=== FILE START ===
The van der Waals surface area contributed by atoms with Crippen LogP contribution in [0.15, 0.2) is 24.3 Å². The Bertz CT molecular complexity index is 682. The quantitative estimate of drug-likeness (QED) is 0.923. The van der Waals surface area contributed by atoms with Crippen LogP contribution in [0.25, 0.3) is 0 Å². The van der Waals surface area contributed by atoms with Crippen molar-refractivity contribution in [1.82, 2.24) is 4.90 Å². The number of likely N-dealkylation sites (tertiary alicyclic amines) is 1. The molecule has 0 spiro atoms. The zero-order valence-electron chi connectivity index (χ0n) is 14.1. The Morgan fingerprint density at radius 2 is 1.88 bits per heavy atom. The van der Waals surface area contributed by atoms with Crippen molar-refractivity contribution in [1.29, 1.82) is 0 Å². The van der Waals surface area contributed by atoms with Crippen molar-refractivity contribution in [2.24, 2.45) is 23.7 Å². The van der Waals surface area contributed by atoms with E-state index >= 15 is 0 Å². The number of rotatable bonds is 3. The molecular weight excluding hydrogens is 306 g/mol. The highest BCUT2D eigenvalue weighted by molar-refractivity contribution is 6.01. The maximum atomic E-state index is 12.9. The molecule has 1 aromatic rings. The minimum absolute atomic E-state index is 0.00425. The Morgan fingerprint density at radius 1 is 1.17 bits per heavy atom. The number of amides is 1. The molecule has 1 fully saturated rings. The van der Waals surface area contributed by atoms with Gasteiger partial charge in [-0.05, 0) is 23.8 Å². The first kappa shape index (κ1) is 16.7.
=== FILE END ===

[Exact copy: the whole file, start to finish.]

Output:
The van der Waals surface area contributed by atoms with Crippen LogP contribution in [0.15, 0.2) is 24.3 Å². The Bertz CT molecular complexity index is 682. The quantitative estimate of drug-likeness (QED) is 0.923. The van der Waals surface area contributed by atoms with Crippen LogP contribution in [0.25, 0.3) is 0 Å². The van der Waals surface area contributed by atoms with Crippen molar-refractivity contribution in [1.82, 2.24) is 4.90 Å². The number of likely N-dealkylation sites (tertiary alicyclic amines) is 1. The molecule has 0 spiro atoms. The zero-order valence-electron chi connectivity index (χ0n) is 14.1. The Morgan fingerprint density at radius 2 is 1.88 bits per heavy atom. The van der Waals surface area contributed by atoms with Crippen molar-refractivity contribution in [1.29, 1.82) is 0 Å². The van der Waals surface area contributed by atoms with Crippen molar-refractivity contribution in [2.24, 2.45) is 23.7 Å². The van der Waals surface area contributed by atoms with E-state index >= 15 is 0 Å². The number of rotatable bonds is 3. The molecular weight excluding hydrogens is 306 g/mol. The highest BCUT2D eigenvalue weighted by molar-refractivity contribution is 6.01. The maximum atomic E-state index is 12.9. The molecule has 1 aromatic rings. The minimum absolute atomic E-state index is 0.00425. The Morgan fingerprint density at radius 1 is 1.17 bits per heavy atom. The number of amides is 1. The molecule has 1 fully saturated rings. The van der Waals surface area contributed by atoms with Gasteiger partial charge in [-0.05, 0) is 23.8 Å². The first kappa shape index (κ1) is 16.7.